Saturday was a great day for Harvard's athletics. She won a ball game with Princeton, and in the first big out-door games which she has thrown open to the amateur athletic world, her own men covered themselves with credit. The more interesting of the two events was the game with Princeton. This match has for some time been looked forward to by those interested in intercollegiate contests as being the first time for three years that nines of Harvard and Princeton have had a chance to meet and prove their respective merits. The contest has come and gone and Harvard still stands superior.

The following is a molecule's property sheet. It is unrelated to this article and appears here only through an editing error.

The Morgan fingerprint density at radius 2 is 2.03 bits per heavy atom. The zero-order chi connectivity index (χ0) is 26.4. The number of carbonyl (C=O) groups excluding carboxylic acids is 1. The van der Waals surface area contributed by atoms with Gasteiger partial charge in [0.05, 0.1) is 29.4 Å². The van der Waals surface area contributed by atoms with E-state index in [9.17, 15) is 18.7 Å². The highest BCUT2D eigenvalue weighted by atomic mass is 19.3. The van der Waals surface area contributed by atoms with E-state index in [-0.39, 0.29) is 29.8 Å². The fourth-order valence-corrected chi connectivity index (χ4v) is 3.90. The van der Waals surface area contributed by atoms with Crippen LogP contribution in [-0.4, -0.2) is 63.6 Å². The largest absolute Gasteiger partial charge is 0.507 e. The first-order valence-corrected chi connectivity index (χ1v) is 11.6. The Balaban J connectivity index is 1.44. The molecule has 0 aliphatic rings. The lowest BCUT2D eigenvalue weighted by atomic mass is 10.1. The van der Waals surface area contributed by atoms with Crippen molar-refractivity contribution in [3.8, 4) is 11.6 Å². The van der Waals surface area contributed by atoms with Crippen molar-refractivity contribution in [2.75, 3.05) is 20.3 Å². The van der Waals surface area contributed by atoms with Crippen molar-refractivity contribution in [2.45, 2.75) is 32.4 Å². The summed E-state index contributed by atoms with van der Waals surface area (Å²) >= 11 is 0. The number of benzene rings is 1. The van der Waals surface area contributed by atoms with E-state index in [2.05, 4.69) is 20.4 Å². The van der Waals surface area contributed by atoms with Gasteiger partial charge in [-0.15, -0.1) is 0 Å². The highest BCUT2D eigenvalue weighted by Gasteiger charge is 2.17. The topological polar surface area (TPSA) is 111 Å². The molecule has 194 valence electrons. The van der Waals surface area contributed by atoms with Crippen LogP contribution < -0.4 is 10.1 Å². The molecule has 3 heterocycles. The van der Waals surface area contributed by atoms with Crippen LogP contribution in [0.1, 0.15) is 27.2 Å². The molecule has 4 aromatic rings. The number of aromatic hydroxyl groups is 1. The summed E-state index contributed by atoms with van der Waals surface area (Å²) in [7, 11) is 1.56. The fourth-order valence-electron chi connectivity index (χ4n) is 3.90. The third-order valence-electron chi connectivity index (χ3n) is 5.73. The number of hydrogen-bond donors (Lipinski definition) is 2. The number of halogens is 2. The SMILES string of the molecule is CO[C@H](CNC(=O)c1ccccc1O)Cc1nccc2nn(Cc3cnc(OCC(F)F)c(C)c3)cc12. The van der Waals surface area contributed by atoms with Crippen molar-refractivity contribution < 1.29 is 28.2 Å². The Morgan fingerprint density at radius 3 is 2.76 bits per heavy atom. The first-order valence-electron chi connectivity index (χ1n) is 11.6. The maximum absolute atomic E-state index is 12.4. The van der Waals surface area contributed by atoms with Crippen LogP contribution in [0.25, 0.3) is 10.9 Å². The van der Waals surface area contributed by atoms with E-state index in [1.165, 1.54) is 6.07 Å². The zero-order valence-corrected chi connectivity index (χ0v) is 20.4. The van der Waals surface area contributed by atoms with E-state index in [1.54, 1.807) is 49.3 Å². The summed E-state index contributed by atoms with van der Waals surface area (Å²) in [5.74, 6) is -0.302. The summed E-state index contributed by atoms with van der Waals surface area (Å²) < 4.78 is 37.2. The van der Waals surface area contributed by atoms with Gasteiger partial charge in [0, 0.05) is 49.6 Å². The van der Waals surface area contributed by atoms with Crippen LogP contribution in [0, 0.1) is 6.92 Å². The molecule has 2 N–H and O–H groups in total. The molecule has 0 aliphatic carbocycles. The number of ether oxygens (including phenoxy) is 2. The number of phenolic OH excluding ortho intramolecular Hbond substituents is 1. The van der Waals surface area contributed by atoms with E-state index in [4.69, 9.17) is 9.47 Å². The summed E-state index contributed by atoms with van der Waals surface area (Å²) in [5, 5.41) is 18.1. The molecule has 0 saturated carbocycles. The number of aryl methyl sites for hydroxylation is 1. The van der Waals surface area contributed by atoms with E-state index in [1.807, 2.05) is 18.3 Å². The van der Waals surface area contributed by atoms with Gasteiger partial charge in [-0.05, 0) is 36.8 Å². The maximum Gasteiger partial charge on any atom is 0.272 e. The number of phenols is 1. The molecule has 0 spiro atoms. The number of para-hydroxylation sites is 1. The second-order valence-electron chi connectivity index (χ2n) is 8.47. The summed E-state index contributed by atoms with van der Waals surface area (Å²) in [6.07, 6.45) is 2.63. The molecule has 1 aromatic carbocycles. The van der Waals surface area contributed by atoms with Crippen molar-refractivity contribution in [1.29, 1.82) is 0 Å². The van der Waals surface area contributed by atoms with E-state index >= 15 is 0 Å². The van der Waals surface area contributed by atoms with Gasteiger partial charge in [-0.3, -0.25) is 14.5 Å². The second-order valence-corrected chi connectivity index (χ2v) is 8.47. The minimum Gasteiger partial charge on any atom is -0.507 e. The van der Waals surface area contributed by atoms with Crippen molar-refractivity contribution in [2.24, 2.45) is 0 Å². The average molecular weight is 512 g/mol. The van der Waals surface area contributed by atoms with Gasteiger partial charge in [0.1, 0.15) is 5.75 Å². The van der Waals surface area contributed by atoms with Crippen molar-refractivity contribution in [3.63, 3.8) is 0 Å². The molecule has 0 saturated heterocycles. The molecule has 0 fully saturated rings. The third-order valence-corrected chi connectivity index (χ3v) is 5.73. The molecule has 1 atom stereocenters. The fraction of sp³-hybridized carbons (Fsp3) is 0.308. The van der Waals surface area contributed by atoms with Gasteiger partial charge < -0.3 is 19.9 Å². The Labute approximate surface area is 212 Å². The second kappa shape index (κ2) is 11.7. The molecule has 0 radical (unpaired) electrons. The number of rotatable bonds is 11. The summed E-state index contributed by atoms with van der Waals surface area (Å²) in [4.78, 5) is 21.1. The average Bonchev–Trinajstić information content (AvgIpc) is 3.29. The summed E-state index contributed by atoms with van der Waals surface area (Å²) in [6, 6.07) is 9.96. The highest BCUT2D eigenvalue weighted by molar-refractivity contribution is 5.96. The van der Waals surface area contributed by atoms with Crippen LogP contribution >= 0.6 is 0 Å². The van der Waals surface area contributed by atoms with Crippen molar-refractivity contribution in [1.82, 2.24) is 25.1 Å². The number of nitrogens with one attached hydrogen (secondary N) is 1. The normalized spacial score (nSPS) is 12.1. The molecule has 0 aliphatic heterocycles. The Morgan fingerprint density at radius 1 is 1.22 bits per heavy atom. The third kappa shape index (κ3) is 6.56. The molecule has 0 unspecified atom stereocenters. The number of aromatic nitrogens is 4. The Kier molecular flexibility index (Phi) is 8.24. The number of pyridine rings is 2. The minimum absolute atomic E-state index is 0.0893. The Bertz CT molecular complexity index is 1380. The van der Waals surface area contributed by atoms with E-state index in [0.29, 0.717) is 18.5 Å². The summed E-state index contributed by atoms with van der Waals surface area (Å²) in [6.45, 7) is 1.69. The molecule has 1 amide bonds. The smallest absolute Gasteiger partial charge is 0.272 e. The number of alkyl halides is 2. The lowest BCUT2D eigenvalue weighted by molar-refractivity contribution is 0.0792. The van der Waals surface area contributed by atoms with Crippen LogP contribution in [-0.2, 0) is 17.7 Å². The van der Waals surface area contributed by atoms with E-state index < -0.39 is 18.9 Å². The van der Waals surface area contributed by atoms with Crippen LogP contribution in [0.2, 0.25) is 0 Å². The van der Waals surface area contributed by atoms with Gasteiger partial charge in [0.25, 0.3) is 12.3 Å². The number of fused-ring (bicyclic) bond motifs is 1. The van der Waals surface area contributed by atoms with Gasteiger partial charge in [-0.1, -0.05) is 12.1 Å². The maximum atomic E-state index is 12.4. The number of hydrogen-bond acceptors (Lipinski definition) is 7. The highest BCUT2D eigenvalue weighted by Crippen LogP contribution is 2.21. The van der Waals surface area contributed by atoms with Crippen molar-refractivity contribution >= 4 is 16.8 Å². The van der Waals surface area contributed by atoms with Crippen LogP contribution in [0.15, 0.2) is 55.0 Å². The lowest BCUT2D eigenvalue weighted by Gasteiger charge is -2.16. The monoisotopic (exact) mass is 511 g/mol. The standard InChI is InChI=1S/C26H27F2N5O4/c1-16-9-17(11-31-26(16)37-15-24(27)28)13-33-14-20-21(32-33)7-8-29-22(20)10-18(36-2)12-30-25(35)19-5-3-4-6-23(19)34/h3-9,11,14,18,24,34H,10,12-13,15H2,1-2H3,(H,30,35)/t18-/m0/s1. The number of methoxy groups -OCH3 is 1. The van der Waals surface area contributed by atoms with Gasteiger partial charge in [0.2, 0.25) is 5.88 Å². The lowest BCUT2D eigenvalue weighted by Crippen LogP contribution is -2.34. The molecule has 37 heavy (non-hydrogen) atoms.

The nine is to be warmly congratulated for making so successful a beginning. And it is practically the beginning of the important part of the season. The games which have been played with the other colleges, though they may have been harder games to win, sometimes even to lose, do not really hold the same place in the minds of the college or in the record of the base ball season as the games with Yale and Princeton. There is something in the traditions of three other larger colleges which binds them together within boundaries which the smaller colleges cannot pass. These bounds have this year been strengthened by firm, mutuai friendship, and it is to be strongly desired that this spirit of friendly, amateur rivalry may long exist.